5. Take a break!

Take a break from researching and writing. You’ll find that writing is more enjoyable and less stressful when you give yourself time to! Go have some leisure time with friends, as long as you remember to come back to the dissertation with a clear and fresh head – it’s probably not a good idea to do it after too many drinks the night before!

And finally, enjoy! It’s not everyday that you get to study such interesting topics at the postgraduate level!

Written assessments: Marking criteria

In the run up to assessments, I’m running two workshops in the coming weeks:

  • Essay Structure and Assessment Criteria (02/03/2017)
  • Presentations and Poster/Pitch (30/03/2017)

As examiners, members of staff will be marking your essays and presentations based on objective criteria.

Note: If you want to access the marking sheet in the LLM Programme Handbook, which can be accessed online via Blackboard. The LLM Handbook is a handy reference point because it gives you examples of dissertation title pages, permission form for the dissertation, and deadlines.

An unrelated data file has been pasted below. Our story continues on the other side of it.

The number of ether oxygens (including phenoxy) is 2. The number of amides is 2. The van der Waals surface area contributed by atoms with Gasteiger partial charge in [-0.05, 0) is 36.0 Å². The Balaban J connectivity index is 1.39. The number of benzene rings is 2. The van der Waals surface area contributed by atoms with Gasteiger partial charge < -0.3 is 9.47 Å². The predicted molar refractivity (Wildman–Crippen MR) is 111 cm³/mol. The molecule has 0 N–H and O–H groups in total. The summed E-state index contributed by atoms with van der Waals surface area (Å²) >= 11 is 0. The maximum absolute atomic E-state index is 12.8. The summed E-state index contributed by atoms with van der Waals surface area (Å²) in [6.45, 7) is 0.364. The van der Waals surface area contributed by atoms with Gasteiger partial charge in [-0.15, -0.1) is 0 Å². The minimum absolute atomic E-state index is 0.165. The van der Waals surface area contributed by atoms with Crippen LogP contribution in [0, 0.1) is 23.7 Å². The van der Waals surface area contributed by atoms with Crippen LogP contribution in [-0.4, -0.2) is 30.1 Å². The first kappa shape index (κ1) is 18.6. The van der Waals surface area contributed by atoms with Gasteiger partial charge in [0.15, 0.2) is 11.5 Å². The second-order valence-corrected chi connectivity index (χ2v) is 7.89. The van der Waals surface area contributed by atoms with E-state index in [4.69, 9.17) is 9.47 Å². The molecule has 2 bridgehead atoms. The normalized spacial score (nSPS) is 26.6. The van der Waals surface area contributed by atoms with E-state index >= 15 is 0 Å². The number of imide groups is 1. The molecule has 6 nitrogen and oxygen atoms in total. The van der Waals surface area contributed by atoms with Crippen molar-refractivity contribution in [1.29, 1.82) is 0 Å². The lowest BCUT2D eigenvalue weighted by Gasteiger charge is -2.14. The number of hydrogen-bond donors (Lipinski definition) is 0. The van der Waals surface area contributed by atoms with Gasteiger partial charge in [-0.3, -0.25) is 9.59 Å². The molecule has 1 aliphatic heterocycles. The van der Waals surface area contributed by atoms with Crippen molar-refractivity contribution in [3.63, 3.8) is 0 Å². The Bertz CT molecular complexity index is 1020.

For written assessments, examiners are looking for 5 main elements, which you should bear in mind as a ‘checklist’ to see whether you are meeting all of the following criteria.

  1. Identification of the principal legal concepts and issues – i.e. what are the main legal problems or relevant laws?
  2. Understanding of the law – your ability to apply the law to the question/issue you’re examining.
  3. Critical analysis – Synthesis of the legal arguments, law, theories, ideas for reform and the wider context, as well as engaging with academic literature.
  4. Originality and creativity – Are you adopting an interesting stance or arguing in a persuasive way that reflects solutions/challenges with regards to the law?
  5. Research process and presentation – Spelling/grammar, use of OSCOLA, bibliography, structure of your essay, use of subtitles and clarity of your work.

Of course, the above is just a short summary of the marking criteria and feedback sheet, which is more detailed (see: LLM Programme Handbook). But it gives you a quick introduction as a starting point.



Handy Tip: Using Google ‘Define’

When studying law, understanding the terms that you use and how to use them is important. This is because a level of precision regarding language is needed within legal studies.